The Supreme Court granted review in three cases this morning, including a challenge to the Federal government’s ban on the distribution of videos involving animal cruelty in US v. Stevens. Volokh has a great discussion of the issues at play here. Thanks to SCOTUSblog, we have access to the cert petitions. Opinion Below Cert. Petition [...]

Define profanity

I’ve been reading the briefs in FCC v. Fox (petitioner, respondent, petitioner’s reply) and its been hard for me to take any of these suits seriously. They’ve tried with difficulty to codify profanity and ‘obscenity’ but perhaps Justice Douglas was right when he said pornography , My favorite balancing test came from Judge Level of [...]

On March 31, the Court accepted cert. in Pleasant Grove v. Summum. The case revolves around the right of a Summum group to erect a monument of the Seven Aphorisms in a City Park in Pleasant Grove, Utah that already has a similarly-sized monument to the Ten Commandments. A park in Pleasant Grove, Utah features [...]

The Supreme Court today granted cert. in FOX v. FCC, a case revolving around the use of ‘fleeting expletives’ on national TV. Jan Crawford Greenburg has some wonderful analysis on the case on her ABC blog here. She quoted from Miguel Estrada’s (yes, that one) brief for NBC and I just had to reproduce it [...]

Bill Posner (not Richard Posner) writes a rather interesting article about the now infamous banner at the center of Morse v. Fredrick over at his blog, Language Log. Posner contends that the Justices, especially the conservative ones, may have overanalyzed the banner in question by ignoring “the possibility that the utterance is meaningless.” By assuming [...]

One of the cases that we’ve been looking forward too the most, Morse v. Fredrick, was decided today. By a vote of 6-3, the court held that Principal Deborah Morse was not acting unconstitutionally when she suppressed Fredrick’s right to hold up a banner that read ‘BONG HITS 4 JESUS.’ You can read my recap [...]

Well, the Court handed down a marginally interesting ruling on Monday in Schriro v. Landrigan. On a 5-4 vote, the Court overruled the Ninth Circut and held that a man who had rejected any mitigating evidence in favor of him during his trial is not subject to an evidentiary hearing and federal habeus review. Justice [...]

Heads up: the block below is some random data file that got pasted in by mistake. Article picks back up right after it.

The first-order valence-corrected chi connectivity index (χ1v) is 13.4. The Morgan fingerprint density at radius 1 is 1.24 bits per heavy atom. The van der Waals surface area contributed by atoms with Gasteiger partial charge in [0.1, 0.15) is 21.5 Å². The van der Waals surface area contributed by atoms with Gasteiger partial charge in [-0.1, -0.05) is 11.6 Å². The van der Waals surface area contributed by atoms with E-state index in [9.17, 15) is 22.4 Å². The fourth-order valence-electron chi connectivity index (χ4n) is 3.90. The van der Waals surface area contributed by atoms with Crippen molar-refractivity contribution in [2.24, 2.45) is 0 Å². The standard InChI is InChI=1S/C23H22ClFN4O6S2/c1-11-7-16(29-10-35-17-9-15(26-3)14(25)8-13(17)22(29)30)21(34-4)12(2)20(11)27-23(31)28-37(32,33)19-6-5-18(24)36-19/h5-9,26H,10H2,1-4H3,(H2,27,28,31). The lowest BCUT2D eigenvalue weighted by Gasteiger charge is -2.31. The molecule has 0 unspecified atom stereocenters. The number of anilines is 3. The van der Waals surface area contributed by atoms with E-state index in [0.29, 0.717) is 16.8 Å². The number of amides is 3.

Well, I’m getting a little bored with the latest opinions to come down from the Court, so lets look at one that is coming up. In Morse v. Fredrick the Court is asked to rule on whether or not Fredrick’s right to hold up a sign that reads BONG HITS 4 JESUS is deserving of [...]

It recently came to my attention that the Texas legislature is considering legislation to require Texas high schools to offer Bible study classes in schools in which there are at least 15 students interested in the class. As usual, this ill-conceived piece of legislation is authored by Representative Warren Chisum. Assuming (major assumption) that the [...]



Random Posts

  • Top Female Advocates Before the Supreme Court: To celebrate Patricia Millett's record-breaking thirty-first Supreme Court argument last week in Match-E-Be-Nash-She-Wish Band of Pottawatom...
  • Updates: I've updated a lot of the information on the Term Case Index in preparation for today's cases. I expect the Supreme Court to hand down 1-2 o...
  • Another Addition to the Two-in-a-Month Club: Former Solicitor General Gregory Garre is scheduled to argue twice during the December sitting, a relatively uncommon feat for private pract...
  • Profile: H. Bartow Farr, III: In the past, we've profiled notable advocates and judges that were in the news. This is the first in a series of posts about the advocates w...
  • Supreme Court Releases Four Opinions; Ten Remain: The Supreme Court released four divided opinions today including a very interesting case rejecting an inmate's right to test the DNA used to...

Enter your email address to subscribe to this blog and receive notifications of new posts by email.

Categories